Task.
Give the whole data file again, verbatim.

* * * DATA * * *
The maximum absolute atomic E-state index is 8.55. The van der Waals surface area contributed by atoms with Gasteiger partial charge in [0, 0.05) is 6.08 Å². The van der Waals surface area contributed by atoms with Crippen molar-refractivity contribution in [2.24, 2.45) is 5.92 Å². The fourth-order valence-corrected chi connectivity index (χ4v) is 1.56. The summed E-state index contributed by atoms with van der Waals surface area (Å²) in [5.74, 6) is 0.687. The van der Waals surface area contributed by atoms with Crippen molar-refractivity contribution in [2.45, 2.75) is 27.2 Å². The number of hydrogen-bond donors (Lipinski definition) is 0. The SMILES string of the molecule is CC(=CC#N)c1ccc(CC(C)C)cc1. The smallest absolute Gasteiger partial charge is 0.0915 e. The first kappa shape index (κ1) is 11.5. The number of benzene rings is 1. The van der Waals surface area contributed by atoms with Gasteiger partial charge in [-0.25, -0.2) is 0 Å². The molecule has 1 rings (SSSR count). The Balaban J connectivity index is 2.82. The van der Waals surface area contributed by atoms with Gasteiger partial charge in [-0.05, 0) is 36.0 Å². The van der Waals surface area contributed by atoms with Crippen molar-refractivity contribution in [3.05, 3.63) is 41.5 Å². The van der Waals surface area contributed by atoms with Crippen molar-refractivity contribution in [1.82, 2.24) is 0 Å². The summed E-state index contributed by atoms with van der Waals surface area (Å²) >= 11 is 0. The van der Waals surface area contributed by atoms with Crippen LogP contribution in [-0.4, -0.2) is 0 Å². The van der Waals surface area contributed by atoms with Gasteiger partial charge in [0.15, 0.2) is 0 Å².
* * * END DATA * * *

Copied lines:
The maximum absolute atomic E-state index is 8.55. The van der Waals surface area contributed by atoms with Gasteiger partial charge in [0, 0.05) is 6.08 Å². The van der Waals surface area contributed by atoms with Crippen molar-refractivity contribution in [2.24, 2.45) is 5.92 Å². The fourth-order valence-corrected chi connectivity index (χ4v) is 1.56. The summed E-state index contributed by atoms with van der Waals surface area (Å²) in [5.74, 6) is 0.687. The van der Waals surface area contributed by atoms with Crippen molar-refractivity contribution in [2.45, 2.75) is 27.2 Å². The number of hydrogen-bond donors (Lipinski definition) is 0. The SMILES string of the molecule is CC(=CC#N)c1ccc(CC(C)C)cc1. The smallest absolute Gasteiger partial charge is 0.0915 e. The first kappa shape index (κ1) is 11.5. The number of benzene rings is 1. The van der Waals surface area contributed by atoms with Gasteiger partial charge in [-0.25, -0.2) is 0 Å². The molecule has 1 rings (SSSR count). The Balaban J connectivity index is 2.82. The van der Waals surface area contributed by atoms with Gasteiger partial charge in [-0.05, 0) is 36.0 Å². The van der Waals surface area contributed by atoms with Crippen molar-refractivity contribution in [3.05, 3.63) is 41.5 Å². The van der Waals surface area contributed by atoms with Crippen molar-refractivity contribution in [1.82, 2.24) is 0 Å². The summed E-state index contributed by atoms with van der Waals surface area (Å²) >= 11 is 0. The van der Waals surface area contributed by atoms with Crippen LogP contribution in [-0.4, -0.2) is 0 Å². The van der Waals surface area contributed by atoms with Gasteiger partial charge in [0.15, 0.2) is 0 Å².